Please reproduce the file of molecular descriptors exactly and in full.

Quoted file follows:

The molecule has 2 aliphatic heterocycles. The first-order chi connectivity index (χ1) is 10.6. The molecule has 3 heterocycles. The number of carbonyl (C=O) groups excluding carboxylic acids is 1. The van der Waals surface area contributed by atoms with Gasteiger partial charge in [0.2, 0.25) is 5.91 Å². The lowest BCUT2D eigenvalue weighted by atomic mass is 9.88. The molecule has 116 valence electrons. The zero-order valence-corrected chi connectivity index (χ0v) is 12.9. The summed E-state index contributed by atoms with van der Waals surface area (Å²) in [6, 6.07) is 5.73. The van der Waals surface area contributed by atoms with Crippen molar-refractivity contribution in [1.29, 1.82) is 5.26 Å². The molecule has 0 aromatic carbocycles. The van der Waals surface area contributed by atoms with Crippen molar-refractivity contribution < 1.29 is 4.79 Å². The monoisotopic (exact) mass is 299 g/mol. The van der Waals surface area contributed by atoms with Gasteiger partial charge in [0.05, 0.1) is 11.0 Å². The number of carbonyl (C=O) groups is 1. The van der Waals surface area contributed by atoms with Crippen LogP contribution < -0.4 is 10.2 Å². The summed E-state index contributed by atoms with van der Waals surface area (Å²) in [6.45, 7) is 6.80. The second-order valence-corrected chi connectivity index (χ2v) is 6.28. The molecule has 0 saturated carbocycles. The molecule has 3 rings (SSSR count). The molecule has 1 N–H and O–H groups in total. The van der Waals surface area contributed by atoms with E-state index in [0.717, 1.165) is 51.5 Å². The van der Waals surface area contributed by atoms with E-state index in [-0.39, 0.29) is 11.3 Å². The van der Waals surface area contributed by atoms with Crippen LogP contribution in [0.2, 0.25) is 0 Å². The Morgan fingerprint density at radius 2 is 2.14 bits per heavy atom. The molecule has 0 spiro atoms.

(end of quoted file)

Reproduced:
The molecule has 2 aliphatic heterocycles. The first-order chi connectivity index (χ1) is 10.6. The molecule has 3 heterocycles. The number of carbonyl (C=O) groups excluding carboxylic acids is 1. The van der Waals surface area contributed by atoms with Gasteiger partial charge in [0.2, 0.25) is 5.91 Å². The lowest BCUT2D eigenvalue weighted by atomic mass is 9.88. The molecule has 116 valence electrons. The zero-order valence-corrected chi connectivity index (χ0v) is 12.9. The summed E-state index contributed by atoms with van der Waals surface area (Å²) in [6, 6.07) is 5.73. The van der Waals surface area contributed by atoms with Crippen molar-refractivity contribution in [1.29, 1.82) is 5.26 Å². The molecule has 0 aromatic carbocycles. The van der Waals surface area contributed by atoms with Crippen molar-refractivity contribution < 1.29 is 4.79 Å². The monoisotopic (exact) mass is 299 g/mol. The van der Waals surface area contributed by atoms with Gasteiger partial charge in [0.05, 0.1) is 11.0 Å². The number of carbonyl (C=O) groups is 1. The van der Waals surface area contributed by atoms with Crippen LogP contribution < -0.4 is 10.2 Å². The summed E-state index contributed by atoms with van der Waals surface area (Å²) in [6.45, 7) is 6.80. The second-order valence-corrected chi connectivity index (χ2v) is 6.28. The molecule has 0 saturated carbocycles. The molecule has 3 rings (SSSR count). The molecule has 1 N–H and O–H groups in total. The van der Waals surface area contributed by atoms with E-state index in [0.717, 1.165) is 51.5 Å². The van der Waals surface area contributed by atoms with E-state index in [-0.39, 0.29) is 11.3 Å². The van der Waals surface area contributed by atoms with Crippen LogP contribution in [0.2, 0.25) is 0 Å². The Morgan fingerprint density at radius 2 is 2.14 bits per heavy atom. The molecule has 0 spiro atoms.